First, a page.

Sunday 21 October 2018

Notorious paedophile Christy Griffin defies threats to celebrate release from prison

Christy Griffin is driven from the Midlands Prison on Wednesday morning - he is the passenger.
Christy Griffin is driven from the Midlands Prison on Wednesday morning - he is the passenger.

Ken Foy, Robin Schiller and Conor Feehan

PAEDOPHILE gangster Christy Griffin was last night celebrating with loyal family members at a safe house in Dublin city centre after walking free from jail.

The 48-year-old gang boss was released from Midlands Prison after serving 11 years for the rape of his partner’s daughter.

Griffin was collected on a motorbike and driven away from the jail by an associate from the north inner city who runs a motorcycle shop.

A source told the Herald Griffin had defied threats to his life by returning to the capital to celebrate his release with a group of close family and friends.

“He hasn’t returned to his own properties but instead is currently at a private residence in the city centre where he is celebrating being a free man,” the source said.

Despite Griffin owning properties in his native Sheriff Street and Swords, the undisclosed safe house is understood to be a separate property in inner city Dublin.

Christy Griffin (pictured) was released from prison on Wednesday
Christy Griffin (pictured) was released from prison on Wednesday

At 7.55am yesterday morning, a distinctive blue and white high-powered Suzuki motorbike pulled up at the prison and went to the entrance area.

Six minutes later it came back out and Griffin was on the back.

Wearing a black jacket, light grey tracksuit bottoms and runners, he nervously looked left and right as the bike turned and set off toward Dublin. His black and red helmet had a dark visor on it, but Griffin’s distinctive face could clearly be seen.

In the space of a moment he was out of sight, the back of his helmet and a dark bag carried on his shoulders disappearing into the distance.

The man who collected Griffin from the jail is well known to him.

Gardai fear that depraved mobster Griffin will return to a life of organised crime “by the weekend” and that he may align himself to a faction involved in the Hutch/Kinahan feud.

“Griffin is a lifelong criminal. He doesn’t know any other way to live. He will be up to his neck in criminality by the weekend,” a source said.

The gangster historically has strong ties to the Hutch mob, but it is not known which side of the Hutch/Kinahan feud he will pick, if any.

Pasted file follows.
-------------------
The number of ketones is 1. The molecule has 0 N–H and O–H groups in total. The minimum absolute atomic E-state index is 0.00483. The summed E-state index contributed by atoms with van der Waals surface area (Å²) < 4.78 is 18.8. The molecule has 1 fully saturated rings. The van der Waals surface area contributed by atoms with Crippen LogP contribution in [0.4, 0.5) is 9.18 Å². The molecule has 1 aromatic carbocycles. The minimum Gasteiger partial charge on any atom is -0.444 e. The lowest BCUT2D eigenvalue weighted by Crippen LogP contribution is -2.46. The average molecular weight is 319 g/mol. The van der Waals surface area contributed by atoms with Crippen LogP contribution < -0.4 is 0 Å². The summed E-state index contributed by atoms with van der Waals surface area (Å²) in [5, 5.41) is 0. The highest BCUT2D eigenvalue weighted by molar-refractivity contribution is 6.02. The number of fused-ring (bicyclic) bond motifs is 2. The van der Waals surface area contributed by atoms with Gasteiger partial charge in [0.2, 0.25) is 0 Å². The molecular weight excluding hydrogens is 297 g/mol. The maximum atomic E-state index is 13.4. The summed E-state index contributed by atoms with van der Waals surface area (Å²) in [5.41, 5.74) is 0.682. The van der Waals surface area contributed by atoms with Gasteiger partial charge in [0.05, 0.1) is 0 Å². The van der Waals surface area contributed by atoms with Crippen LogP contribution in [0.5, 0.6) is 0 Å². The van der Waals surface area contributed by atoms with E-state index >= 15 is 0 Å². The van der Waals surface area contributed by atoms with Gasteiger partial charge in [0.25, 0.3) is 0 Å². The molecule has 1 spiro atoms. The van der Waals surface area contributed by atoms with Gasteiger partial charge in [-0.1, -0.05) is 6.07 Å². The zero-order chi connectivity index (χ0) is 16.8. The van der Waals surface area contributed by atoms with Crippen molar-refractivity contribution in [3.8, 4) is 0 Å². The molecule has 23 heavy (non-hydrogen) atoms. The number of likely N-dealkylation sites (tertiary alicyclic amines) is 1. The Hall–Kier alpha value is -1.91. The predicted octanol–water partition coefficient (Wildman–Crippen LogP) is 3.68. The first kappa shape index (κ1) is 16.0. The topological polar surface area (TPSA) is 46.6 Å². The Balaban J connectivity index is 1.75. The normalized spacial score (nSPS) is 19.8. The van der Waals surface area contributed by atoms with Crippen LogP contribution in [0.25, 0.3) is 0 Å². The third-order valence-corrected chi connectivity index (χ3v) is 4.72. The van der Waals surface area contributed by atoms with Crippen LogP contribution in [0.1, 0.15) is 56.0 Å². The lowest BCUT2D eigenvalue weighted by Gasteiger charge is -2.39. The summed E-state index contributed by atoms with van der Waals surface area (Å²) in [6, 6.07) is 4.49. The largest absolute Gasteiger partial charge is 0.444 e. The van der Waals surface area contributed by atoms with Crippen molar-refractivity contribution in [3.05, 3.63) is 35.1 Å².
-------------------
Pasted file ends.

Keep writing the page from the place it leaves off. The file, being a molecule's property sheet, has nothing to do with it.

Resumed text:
“He is a sneaky operator, he won’t pick a side if he doesn’t have to,” the source added.

“If it means he can run his mob without any trouble he will stay out of the feud.”

However, there were no special policing operations put in place for the mobster’s release.

The Herald previously revealed how gardai expected Griffin to stay in the capital because of the large amount of funds he has access to following his release.

Sources said that, despite making a major settlement with the Criminal Assets Bureau (CAB) in 2009, Griffin will still have access to hundreds of thousands of euro thanks to a major property portfolio, including houses abroad.

They also said he owns a lucrative “front shop” in the north inner city.

From 1993 to 2001, Griffin bought several properties and amassed hundreds of thousands of euro, which he kept in various bank accounts and not all of the money was seized.

The feud which broke out after allegations against Griffin emerged led to five people being murdered and several gun attacks.

Since being sent to the Midlands Prison after his rape conviction in April 2007, Griffin has been mainly under a special protection regime.

When he was originally sentenced to life in jail, there had already been two tit-for-tat gun murders linked to the bitter feud, which began when Griffin was charged with a litany of sexual offences.

It was in this dangerously toxic atmosphere that he was convicted.

Handing him a life sentence that was later overturned, the late Mr Justice Paul Carney – who was placed under armed garda protection for the duration of the trial – delivered a scathing judgment on the pervert to a hushed courtroom.

He described Griffin’s record as “horrendous” and said the sentence had to “take into account the age of the victim” and the “gravity of the offences”.

While violence raged on the streets of the north inner city, much of it perpetrated by Griffin’s mob, the gangster lived a relatively stable life

Last September, Griffin had his prison privileges withdrawn after he was caught with a contraband mobile phone in his cell and was moved to a different wing.

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